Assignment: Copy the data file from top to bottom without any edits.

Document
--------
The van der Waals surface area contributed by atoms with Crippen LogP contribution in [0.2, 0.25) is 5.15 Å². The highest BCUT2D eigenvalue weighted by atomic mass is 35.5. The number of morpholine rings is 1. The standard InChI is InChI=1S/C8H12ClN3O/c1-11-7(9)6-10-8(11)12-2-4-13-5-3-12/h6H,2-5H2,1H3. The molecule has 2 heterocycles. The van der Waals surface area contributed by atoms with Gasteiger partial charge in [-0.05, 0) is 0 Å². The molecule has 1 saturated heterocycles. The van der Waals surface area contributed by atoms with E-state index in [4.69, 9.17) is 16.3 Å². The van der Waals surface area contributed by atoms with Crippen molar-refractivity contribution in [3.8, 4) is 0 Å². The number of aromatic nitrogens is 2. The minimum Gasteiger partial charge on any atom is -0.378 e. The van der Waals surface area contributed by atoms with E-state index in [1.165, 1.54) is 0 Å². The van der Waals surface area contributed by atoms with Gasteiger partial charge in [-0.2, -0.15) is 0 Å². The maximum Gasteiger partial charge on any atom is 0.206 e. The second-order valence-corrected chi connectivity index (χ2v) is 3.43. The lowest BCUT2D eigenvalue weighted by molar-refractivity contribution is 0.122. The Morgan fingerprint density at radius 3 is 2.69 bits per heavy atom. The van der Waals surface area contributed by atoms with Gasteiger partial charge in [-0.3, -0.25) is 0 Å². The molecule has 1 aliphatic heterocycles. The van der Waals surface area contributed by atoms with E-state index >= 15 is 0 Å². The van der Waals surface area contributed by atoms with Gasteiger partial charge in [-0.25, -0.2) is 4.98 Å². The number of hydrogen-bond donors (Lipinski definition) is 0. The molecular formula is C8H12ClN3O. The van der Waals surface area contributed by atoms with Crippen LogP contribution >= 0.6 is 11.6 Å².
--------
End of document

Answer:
The van der Waals surface area contributed by atoms with Crippen LogP contribution in [0.2, 0.25) is 5.15 Å². The highest BCUT2D eigenvalue weighted by atomic mass is 35.5. The number of morpholine rings is 1. The standard InChI is InChI=1S/C8H12ClN3O/c1-11-7(9)6-10-8(11)12-2-4-13-5-3-12/h6H,2-5H2,1H3. The molecule has 2 heterocycles. The van der Waals surface area contributed by atoms with Gasteiger partial charge in [-0.05, 0) is 0 Å². The molecule has 1 saturated heterocycles. The van der Waals surface area contributed by atoms with E-state index in [4.69, 9.17) is 16.3 Å². The van der Waals surface area contributed by atoms with Crippen molar-refractivity contribution in [3.8, 4) is 0 Å². The number of aromatic nitrogens is 2. The minimum Gasteiger partial charge on any atom is -0.378 e. The van der Waals surface area contributed by atoms with E-state index in [1.165, 1.54) is 0 Å². The van der Waals surface area contributed by atoms with Gasteiger partial charge in [-0.2, -0.15) is 0 Å². The maximum Gasteiger partial charge on any atom is 0.206 e. The second-order valence-corrected chi connectivity index (χ2v) is 3.43. The lowest BCUT2D eigenvalue weighted by molar-refractivity contribution is 0.122. The Morgan fingerprint density at radius 3 is 2.69 bits per heavy atom. The van der Waals surface area contributed by atoms with Gasteiger partial charge in [-0.3, -0.25) is 0 Å². The molecule has 1 aliphatic heterocycles. The van der Waals surface area contributed by atoms with E-state index >= 15 is 0 Å². The van der Waals surface area contributed by atoms with Gasteiger partial charge in [-0.25, -0.2) is 4.98 Å². The number of hydrogen-bond donors (Lipinski definition) is 0. The molecular formula is C8H12ClN3O. The van der Waals surface area contributed by atoms with Crippen LogP contribution >= 0.6 is 11.6 Å².